Afghanistan working to bare fruit
Afghan women pomegranates at a market in Kabul, Afghanistan.
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Renita Jablonski: Afghanistan has an age-old reputation as an exporter of high quality nuts and dried fruits. This is despite a series of wars stretching from the late 70s. For instance, almonds from the country still fetch as much as 30 percent more in India as almonds from other countries.
But those years of war have destroyed many of Afghanistan's prized orchards. Many would-be new growers are now left without the knowledge to bring the orchards back. Gregory Warner reports from Kabul.
Gregory Warner: Talk to horticulturists about Afghanistan before the war, they get a faraway look in their eye. The country was once the world's top raisin exporter and a fertile ground for new varieties. The most popular table grape in the world, the Thompson Seedless, is a version of the native Sultana, once traded on the Silk Road.
Greg Cullen: And I don't know how many thousands of trees there are here, there's an awful lot, eh?
Horticulturist Greg Cullen takes me to a local roadside market in Kabul, where villagers gather to sell fruit trees. Cullen has been mapping today's Afghanistan to find the next Thompson Seedless, or some local pistachio or almond that can recapture global markets. The process starts with these tree growers.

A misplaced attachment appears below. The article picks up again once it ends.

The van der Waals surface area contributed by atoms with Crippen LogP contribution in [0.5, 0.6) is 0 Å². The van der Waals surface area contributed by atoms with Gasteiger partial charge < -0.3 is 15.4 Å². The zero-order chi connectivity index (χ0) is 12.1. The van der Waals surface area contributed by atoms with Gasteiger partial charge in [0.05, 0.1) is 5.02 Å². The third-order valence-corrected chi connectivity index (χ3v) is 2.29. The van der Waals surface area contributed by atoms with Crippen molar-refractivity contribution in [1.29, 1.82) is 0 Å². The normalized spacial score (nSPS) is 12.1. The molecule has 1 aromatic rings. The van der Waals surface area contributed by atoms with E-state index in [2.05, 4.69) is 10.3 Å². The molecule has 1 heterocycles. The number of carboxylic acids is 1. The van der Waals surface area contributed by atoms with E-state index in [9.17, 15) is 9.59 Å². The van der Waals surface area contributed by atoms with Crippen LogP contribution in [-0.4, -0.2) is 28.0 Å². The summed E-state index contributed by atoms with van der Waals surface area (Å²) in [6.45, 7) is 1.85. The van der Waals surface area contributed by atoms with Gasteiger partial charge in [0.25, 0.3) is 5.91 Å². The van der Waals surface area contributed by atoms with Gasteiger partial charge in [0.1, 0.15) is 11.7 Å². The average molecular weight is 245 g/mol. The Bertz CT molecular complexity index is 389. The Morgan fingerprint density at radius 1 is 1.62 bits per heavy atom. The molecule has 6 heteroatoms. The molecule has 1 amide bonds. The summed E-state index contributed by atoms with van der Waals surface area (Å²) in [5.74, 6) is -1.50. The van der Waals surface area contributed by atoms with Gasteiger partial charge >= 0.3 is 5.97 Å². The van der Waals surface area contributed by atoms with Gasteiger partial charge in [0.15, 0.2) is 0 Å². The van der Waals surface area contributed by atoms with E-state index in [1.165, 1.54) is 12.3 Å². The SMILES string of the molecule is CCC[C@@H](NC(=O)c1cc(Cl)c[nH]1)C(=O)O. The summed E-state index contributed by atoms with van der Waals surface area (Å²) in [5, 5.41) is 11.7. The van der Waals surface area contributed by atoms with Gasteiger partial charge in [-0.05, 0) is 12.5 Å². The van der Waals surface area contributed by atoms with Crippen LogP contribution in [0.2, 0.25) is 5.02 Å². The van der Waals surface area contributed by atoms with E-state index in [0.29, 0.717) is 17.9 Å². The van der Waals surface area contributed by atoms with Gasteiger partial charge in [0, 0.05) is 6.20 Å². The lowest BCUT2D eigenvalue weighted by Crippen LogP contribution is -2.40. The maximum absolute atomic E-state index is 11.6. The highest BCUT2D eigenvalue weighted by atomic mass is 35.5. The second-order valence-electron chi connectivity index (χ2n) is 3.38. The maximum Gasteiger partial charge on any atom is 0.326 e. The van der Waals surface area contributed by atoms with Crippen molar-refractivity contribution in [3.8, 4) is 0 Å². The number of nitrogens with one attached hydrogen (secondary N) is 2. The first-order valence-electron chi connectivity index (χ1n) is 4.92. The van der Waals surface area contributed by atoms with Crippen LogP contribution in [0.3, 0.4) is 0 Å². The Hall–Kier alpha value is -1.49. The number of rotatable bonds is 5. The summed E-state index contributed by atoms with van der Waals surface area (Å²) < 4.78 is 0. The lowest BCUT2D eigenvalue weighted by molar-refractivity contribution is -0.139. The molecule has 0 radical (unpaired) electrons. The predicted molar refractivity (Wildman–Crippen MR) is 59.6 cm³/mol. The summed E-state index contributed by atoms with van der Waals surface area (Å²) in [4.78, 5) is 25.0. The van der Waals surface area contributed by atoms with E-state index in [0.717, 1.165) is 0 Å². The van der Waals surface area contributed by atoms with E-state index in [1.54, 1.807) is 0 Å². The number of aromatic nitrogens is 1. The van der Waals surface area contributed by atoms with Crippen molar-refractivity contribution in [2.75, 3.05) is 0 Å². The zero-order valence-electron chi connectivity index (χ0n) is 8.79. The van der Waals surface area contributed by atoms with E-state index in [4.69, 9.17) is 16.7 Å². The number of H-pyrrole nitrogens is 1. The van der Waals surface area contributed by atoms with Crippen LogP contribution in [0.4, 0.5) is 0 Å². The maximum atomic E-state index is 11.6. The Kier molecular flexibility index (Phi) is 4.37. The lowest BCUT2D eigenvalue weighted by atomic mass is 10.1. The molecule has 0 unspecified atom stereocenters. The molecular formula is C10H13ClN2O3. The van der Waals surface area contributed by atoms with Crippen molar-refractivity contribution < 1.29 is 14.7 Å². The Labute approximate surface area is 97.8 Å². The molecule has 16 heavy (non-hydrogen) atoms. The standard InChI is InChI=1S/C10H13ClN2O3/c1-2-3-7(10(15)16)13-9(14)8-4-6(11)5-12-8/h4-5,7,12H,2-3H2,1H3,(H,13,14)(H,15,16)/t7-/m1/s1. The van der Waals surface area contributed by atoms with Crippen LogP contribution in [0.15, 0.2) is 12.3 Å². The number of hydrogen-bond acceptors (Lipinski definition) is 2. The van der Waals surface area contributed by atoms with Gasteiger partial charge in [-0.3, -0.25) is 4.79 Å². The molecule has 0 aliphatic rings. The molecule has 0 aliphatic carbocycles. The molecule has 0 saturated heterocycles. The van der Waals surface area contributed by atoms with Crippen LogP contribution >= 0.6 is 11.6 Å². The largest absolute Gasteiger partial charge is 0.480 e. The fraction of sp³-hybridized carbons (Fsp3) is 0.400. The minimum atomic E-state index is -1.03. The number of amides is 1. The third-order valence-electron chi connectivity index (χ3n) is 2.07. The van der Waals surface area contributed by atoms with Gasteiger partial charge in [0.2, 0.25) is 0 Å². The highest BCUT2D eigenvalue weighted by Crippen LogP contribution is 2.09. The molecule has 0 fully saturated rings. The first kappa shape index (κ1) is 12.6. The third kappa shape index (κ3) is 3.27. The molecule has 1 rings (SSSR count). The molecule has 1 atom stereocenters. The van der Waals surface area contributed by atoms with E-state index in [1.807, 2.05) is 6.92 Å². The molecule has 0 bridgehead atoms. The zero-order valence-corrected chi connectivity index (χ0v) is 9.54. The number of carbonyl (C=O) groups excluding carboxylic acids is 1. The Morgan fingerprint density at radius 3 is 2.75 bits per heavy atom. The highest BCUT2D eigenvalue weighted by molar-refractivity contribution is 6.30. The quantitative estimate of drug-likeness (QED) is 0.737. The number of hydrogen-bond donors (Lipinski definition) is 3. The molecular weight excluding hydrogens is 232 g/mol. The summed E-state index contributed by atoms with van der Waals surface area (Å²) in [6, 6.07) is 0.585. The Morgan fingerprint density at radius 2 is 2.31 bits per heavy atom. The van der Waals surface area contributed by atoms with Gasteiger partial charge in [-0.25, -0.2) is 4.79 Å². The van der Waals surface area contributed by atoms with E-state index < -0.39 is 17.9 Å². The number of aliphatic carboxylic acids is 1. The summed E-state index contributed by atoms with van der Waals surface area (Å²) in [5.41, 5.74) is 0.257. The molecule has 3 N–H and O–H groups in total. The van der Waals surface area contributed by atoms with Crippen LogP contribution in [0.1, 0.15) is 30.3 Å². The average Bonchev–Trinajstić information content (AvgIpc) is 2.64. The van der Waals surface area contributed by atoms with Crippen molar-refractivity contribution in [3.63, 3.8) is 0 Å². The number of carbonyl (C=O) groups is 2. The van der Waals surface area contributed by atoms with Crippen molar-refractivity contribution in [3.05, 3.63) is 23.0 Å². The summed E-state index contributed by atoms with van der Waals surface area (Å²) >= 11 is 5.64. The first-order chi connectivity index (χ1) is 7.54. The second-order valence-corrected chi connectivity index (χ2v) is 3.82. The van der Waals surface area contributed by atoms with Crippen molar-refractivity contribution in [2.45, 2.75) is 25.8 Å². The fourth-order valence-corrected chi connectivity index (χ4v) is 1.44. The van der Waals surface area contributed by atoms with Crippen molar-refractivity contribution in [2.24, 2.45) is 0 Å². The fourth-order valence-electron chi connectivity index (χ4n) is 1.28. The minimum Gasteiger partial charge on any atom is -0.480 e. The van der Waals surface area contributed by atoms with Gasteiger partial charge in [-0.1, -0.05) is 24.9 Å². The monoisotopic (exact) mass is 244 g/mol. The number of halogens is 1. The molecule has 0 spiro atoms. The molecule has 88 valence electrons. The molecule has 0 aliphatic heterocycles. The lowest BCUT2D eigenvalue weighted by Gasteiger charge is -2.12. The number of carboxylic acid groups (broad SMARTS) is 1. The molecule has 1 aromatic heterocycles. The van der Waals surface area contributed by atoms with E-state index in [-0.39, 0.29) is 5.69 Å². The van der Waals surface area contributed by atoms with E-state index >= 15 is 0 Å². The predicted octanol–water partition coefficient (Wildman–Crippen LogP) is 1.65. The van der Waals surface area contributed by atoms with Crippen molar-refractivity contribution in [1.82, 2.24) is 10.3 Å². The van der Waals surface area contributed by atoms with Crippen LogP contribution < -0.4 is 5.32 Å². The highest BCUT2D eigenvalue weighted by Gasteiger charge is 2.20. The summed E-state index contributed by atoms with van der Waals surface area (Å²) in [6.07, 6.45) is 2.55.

Cullen: So his name is Mohmad Hashem? So he's got apples, pears, apricots . . .
That Hashem has a market at all is encouraging, but the years of war, which destroyed his family's farm and isolated his village, took its toll on knowledge. The next thing he does demonstrates this. He pulls out shears and snips most of the buds off his tree. That's the fruit grower equivalent of a real estate agent selling you a house by smashing the windows.
Cullen: He says the branches from the bottom wouldn't give any fruit.
Warner: Is that true?
Cullen: No! They're the ones that would fruit earlier.
Warner: So there's just a complete . . .
Cullen: Just completely wrong. The trees are grown wrong.
Western aid organizations have spent some $50 million in the past two years just on horticulture projects. And Afghans are optimistic, planting some three to four million new trees each year, according to government surveys.
But Cullen wonders how many of those new trees will live to flower, or if they'll be marketable.
Cullen: The assumption was that people have a general knowledge and they just need some incentives to move ahead, plant some more, improve standards a bit, and things will be right. But we're pretty sure in our projects, most farmers don't have very basic knowledge about how to grow fruit trees.
If they can get this right, Afghan almonds or pomegranites would be more profitable than poppy. It takes five years for a tree to start producing fruit. For people living day-to-day, that's a long time to wait to see what business will bloom.
In Kabul, I'm Gregory Warner for Marketplace.